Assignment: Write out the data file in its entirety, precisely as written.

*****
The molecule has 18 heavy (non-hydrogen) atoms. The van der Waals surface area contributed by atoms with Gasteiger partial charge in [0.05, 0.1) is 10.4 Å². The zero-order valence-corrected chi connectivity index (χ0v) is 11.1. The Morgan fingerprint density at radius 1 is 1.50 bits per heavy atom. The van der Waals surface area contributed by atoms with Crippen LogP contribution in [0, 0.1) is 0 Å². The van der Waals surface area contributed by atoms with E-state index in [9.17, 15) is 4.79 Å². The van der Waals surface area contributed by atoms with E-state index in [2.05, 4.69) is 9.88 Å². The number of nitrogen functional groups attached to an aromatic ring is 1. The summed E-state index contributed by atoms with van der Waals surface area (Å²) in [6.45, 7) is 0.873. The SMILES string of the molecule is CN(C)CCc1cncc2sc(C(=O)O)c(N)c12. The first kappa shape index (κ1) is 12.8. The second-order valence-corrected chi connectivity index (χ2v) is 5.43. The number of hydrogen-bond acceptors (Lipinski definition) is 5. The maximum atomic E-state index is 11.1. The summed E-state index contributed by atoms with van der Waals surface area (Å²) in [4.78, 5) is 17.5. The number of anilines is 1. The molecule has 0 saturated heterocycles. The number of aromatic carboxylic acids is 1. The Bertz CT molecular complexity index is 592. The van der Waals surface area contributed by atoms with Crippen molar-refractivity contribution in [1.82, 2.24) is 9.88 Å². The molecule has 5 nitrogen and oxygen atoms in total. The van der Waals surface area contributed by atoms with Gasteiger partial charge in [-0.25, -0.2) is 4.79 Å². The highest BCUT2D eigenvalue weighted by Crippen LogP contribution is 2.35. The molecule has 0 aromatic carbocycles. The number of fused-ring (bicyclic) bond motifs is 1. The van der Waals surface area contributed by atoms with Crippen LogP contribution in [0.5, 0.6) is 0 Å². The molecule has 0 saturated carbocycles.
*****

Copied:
The molecule has 18 heavy (non-hydrogen) atoms. The van der Waals surface area contributed by atoms with Gasteiger partial charge in [0.05, 0.1) is 10.4 Å². The zero-order valence-corrected chi connectivity index (χ0v) is 11.1. The Morgan fingerprint density at radius 1 is 1.50 bits per heavy atom. The van der Waals surface area contributed by atoms with Crippen LogP contribution in [0, 0.1) is 0 Å². The van der Waals surface area contributed by atoms with E-state index in [9.17, 15) is 4.79 Å². The van der Waals surface area contributed by atoms with E-state index in [2.05, 4.69) is 9.88 Å². The number of nitrogen functional groups attached to an aromatic ring is 1. The summed E-state index contributed by atoms with van der Waals surface area (Å²) in [6.45, 7) is 0.873. The SMILES string of the molecule is CN(C)CCc1cncc2sc(C(=O)O)c(N)c12. The first kappa shape index (κ1) is 12.8. The second-order valence-corrected chi connectivity index (χ2v) is 5.43. The number of hydrogen-bond acceptors (Lipinski definition) is 5. The maximum atomic E-state index is 11.1. The summed E-state index contributed by atoms with van der Waals surface area (Å²) in [4.78, 5) is 17.5. The number of anilines is 1. The molecule has 0 saturated heterocycles. The number of aromatic carboxylic acids is 1. The Bertz CT molecular complexity index is 592. The van der Waals surface area contributed by atoms with Crippen molar-refractivity contribution in [1.82, 2.24) is 9.88 Å². The molecule has 5 nitrogen and oxygen atoms in total. The van der Waals surface area contributed by atoms with Gasteiger partial charge in [-0.25, -0.2) is 4.79 Å². The highest BCUT2D eigenvalue weighted by Crippen LogP contribution is 2.35. The molecule has 0 aromatic carbocycles. The number of fused-ring (bicyclic) bond motifs is 1. The van der Waals surface area contributed by atoms with Crippen LogP contribution in [0.5, 0.6) is 0 Å². The molecule has 0 saturated carbocycles.